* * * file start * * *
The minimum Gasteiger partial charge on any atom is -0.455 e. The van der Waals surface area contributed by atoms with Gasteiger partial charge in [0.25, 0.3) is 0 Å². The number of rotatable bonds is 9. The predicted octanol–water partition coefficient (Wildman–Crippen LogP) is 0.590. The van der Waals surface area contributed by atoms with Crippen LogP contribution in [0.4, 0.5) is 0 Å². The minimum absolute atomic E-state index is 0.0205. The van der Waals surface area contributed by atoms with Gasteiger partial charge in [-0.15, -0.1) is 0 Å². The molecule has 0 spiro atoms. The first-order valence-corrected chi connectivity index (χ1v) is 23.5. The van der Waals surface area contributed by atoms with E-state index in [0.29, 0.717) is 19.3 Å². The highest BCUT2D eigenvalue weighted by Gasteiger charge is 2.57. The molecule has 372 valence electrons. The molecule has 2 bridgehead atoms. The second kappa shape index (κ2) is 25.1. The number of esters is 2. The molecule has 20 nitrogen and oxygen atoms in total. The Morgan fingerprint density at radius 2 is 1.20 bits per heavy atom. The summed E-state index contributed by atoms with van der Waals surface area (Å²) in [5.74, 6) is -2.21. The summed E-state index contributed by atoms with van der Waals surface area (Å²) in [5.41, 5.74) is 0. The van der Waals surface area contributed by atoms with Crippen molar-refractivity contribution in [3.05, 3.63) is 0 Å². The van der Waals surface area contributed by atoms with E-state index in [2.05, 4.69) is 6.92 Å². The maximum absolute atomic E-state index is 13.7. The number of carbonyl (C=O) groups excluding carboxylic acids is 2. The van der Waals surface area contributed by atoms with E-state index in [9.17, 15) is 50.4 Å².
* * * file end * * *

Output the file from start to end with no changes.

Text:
The minimum Gasteiger partial charge on any atom is -0.455 e. The van der Waals surface area contributed by atoms with Gasteiger partial charge in [0.25, 0.3) is 0 Å². The number of rotatable bonds is 9. The predicted octanol–water partition coefficient (Wildman–Crippen LogP) is 0.590. The van der Waals surface area contributed by atoms with Crippen LogP contribution in [0.4, 0.5) is 0 Å². The minimum absolute atomic E-state index is 0.0205. The van der Waals surface area contributed by atoms with Gasteiger partial charge in [-0.15, -0.1) is 0 Å². The molecule has 0 spiro atoms. The first-order valence-corrected chi connectivity index (χ1v) is 23.5. The van der Waals surface area contributed by atoms with E-state index in [0.29, 0.717) is 19.3 Å². The highest BCUT2D eigenvalue weighted by Gasteiger charge is 2.57. The molecule has 372 valence electrons. The molecule has 2 bridgehead atoms. The second kappa shape index (κ2) is 25.1. The number of esters is 2. The molecule has 20 nitrogen and oxygen atoms in total. The Morgan fingerprint density at radius 2 is 1.20 bits per heavy atom. The summed E-state index contributed by atoms with van der Waals surface area (Å²) in [5.74, 6) is -2.21. The summed E-state index contributed by atoms with van der Waals surface area (Å²) in [5.41, 5.74) is 0. The van der Waals surface area contributed by atoms with Crippen molar-refractivity contribution in [3.05, 3.63) is 0 Å². The van der Waals surface area contributed by atoms with E-state index in [2.05, 4.69) is 6.92 Å². The maximum absolute atomic E-state index is 13.7. The number of carbonyl (C=O) groups excluding carboxylic acids is 2. The van der Waals surface area contributed by atoms with E-state index in [9.17, 15) is 50.4 Å².